Taming the spread of Wanaka’s wild cat population is the aim of local charity Wanaka Cat Rescue.
Trustee Rachel Allibone said a programme called “trap, neuter, release” was helping to stabilise the number of feral cats in the Upper Clutha.
The programme had run in Hawea and Wanaka, and next it would expand to Luggate.
Adult cats were harder to socialise and domesticate, so the group would trap cats living semi-wild or stray, take them to the vet to be desexed and vaccinated, and release them back into the wild.
The cats also had the tip of their left ear clipped under anesthetic “and that identifies them as being desexed”.
In the 12 months since the group started last August, 107 cats and kittens had been desexed.
This approach reduced the number of kittens born that could become pests.
When taking into account the number born in each litter, that was a large number of kittens that were not “out there struggling for survival or trying to find a home”, Mrs Allibone said.
Older cats were returned to the wild but younger kittens were often able to be domesticated and then found new homes.
About 66 were adopted over the first year, Mrs Allibone said.
“It works really well because the cats then do the job of keeping the rodent population down.”
The region did not have many ground-feeding native birds, so cats were more likely to be hunting rats and mice, she said.
“People sometimes think that we love cats and therefore we don’t love birds, but actually most cat lovers love all animals, including birds.”
The group checked in on the wild cat population, and if they saw a sick or injured cat they took it to the vet.
“So we monitor the population, as well.”
Returning feral cats to the wild meant they would “guard their patch”, including reducing the rat and mice population, but over time the numbers would stabilise, through the cats being desexed.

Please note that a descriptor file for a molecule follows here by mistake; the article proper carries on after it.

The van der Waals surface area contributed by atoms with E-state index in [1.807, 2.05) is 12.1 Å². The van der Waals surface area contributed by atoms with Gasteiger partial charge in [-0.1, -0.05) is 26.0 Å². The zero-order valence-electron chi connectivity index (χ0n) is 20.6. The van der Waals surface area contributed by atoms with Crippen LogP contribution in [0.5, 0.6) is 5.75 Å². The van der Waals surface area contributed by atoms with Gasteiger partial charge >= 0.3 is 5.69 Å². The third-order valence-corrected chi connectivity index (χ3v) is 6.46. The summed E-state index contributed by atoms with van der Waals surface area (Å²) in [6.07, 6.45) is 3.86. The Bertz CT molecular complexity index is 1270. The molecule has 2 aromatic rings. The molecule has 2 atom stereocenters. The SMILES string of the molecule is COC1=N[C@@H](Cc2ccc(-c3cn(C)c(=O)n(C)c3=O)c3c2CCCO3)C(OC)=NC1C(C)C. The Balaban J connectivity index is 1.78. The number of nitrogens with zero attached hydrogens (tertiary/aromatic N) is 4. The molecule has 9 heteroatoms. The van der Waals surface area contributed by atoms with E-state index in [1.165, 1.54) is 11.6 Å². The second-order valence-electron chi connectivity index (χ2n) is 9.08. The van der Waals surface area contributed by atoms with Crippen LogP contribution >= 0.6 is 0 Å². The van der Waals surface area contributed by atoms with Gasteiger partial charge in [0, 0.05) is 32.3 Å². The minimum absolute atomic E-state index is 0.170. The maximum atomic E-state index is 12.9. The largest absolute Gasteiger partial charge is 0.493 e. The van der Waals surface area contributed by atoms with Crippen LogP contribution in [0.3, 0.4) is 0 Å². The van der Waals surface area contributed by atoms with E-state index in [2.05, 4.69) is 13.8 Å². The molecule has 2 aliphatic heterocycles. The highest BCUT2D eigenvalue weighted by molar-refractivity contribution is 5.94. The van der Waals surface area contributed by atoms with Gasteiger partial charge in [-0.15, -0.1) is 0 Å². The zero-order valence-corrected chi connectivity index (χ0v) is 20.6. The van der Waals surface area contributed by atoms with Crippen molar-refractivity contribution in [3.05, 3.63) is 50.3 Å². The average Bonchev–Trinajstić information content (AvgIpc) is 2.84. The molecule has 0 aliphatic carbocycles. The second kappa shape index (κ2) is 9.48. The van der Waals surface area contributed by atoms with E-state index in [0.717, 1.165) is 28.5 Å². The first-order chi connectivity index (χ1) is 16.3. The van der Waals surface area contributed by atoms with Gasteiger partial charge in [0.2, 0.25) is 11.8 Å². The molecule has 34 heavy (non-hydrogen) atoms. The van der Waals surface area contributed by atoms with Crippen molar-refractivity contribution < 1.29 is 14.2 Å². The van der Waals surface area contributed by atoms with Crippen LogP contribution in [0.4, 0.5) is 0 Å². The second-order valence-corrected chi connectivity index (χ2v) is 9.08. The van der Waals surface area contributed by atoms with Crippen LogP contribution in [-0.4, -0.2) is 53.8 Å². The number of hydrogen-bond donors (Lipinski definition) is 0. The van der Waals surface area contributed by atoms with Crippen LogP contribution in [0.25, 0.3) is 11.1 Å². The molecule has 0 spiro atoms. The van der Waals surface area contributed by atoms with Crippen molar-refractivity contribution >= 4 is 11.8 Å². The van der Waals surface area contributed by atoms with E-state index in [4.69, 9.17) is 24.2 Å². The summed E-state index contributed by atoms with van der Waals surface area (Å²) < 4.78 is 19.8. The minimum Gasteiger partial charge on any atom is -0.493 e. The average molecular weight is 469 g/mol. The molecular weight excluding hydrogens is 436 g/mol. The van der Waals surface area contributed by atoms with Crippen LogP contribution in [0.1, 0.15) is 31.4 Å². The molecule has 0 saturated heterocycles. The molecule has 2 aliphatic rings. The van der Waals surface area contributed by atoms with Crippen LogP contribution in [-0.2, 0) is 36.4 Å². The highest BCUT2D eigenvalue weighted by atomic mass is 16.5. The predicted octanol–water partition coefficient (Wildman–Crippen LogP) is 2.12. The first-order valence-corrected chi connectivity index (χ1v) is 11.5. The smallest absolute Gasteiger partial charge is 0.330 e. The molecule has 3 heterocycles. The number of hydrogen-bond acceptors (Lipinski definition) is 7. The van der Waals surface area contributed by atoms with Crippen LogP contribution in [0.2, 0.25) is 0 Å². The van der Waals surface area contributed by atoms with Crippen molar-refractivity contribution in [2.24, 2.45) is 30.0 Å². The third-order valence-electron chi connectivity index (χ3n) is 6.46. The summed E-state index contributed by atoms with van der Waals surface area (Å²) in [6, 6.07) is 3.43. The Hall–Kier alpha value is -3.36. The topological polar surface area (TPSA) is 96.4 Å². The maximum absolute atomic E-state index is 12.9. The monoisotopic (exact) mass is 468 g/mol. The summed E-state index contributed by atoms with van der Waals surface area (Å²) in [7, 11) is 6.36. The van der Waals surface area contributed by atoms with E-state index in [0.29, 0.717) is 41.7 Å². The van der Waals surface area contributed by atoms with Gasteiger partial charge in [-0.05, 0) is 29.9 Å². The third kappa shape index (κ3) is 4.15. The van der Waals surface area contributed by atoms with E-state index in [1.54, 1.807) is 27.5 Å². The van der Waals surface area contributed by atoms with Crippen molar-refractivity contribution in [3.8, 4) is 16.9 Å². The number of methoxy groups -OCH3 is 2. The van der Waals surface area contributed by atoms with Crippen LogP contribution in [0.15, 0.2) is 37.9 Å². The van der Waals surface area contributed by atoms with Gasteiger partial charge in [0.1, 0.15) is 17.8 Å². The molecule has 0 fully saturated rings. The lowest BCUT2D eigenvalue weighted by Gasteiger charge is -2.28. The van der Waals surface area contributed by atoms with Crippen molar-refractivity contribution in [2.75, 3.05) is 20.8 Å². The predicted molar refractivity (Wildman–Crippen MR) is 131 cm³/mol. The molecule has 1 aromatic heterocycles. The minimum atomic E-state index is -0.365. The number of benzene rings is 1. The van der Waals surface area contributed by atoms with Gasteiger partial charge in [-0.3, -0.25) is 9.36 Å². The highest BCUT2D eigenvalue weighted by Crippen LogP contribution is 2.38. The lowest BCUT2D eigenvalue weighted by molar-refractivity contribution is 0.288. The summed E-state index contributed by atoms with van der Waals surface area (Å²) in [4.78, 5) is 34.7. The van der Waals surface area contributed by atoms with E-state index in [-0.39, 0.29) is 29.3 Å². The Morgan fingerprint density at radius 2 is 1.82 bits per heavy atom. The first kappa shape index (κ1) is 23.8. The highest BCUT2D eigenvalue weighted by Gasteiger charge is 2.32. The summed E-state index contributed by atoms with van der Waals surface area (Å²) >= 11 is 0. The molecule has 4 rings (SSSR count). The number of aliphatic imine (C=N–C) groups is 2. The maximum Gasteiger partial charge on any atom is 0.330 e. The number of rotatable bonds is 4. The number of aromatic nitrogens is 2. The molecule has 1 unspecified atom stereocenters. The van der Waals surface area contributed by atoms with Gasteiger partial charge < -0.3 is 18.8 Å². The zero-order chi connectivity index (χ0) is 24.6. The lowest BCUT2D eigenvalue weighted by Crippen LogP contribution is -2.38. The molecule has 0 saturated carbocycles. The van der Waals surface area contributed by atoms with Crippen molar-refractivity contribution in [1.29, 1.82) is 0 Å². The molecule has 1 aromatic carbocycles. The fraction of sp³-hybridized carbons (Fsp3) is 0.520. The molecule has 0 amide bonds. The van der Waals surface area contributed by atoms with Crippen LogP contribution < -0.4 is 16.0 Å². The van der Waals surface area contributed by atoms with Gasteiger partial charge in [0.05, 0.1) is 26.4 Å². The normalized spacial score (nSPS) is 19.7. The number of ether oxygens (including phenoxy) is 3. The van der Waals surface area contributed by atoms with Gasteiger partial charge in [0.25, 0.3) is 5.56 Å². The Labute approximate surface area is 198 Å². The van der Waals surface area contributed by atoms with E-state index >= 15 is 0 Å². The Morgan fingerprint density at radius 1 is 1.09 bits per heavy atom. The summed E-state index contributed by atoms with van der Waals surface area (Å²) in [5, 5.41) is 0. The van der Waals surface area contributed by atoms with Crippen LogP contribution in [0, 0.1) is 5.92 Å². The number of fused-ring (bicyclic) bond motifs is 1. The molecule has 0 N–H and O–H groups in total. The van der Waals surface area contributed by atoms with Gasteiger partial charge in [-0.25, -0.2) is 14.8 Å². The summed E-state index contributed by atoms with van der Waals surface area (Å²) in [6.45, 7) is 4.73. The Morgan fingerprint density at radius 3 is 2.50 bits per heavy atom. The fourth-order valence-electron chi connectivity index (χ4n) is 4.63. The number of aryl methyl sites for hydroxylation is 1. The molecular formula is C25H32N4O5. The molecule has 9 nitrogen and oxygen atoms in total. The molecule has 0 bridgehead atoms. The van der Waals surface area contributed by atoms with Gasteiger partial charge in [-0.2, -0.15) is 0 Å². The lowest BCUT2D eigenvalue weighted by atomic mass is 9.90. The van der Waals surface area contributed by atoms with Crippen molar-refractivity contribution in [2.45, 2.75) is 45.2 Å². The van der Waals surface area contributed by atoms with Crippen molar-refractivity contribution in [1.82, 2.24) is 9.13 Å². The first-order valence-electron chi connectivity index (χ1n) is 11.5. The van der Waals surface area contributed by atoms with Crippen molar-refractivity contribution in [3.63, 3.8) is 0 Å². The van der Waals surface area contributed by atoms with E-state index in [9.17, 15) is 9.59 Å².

“If we just took all those cats away from that area, more cats would eventually move in. It creates a vacuum effect.”
The approach was an example of “conservative conservation”.
Instead of returning areas to their “native state”, the focus was on helping to maintain a balance between introduced species and native species.
Sometimes this was more effective than trying to remove a species entirely.
An example was an Australian project to remove all cats on an island that did not work as planned.
Once cats had been removed rabbits took over, and they destroyed bushes that native birds liked to live in, Mrs Allibone said.
The group was grateful for the help of Ruth de Reus, who founded Queenstown Cat Rescue about 10 years ago.
“They looked after this area too, until she gave us the wee push from the nest,” Mrs Allibone said.
She and fellow trustees Lindsey Turner and Bridgette McQuillan were always grateful for more volunteers who could help in a number of ways, from fundraising to fostering cats, or helping with trapping and taking wild cats to the vet.
“I think we are doing really well – it is always hard because everybody is volunteering,” Mrs Allibone said.
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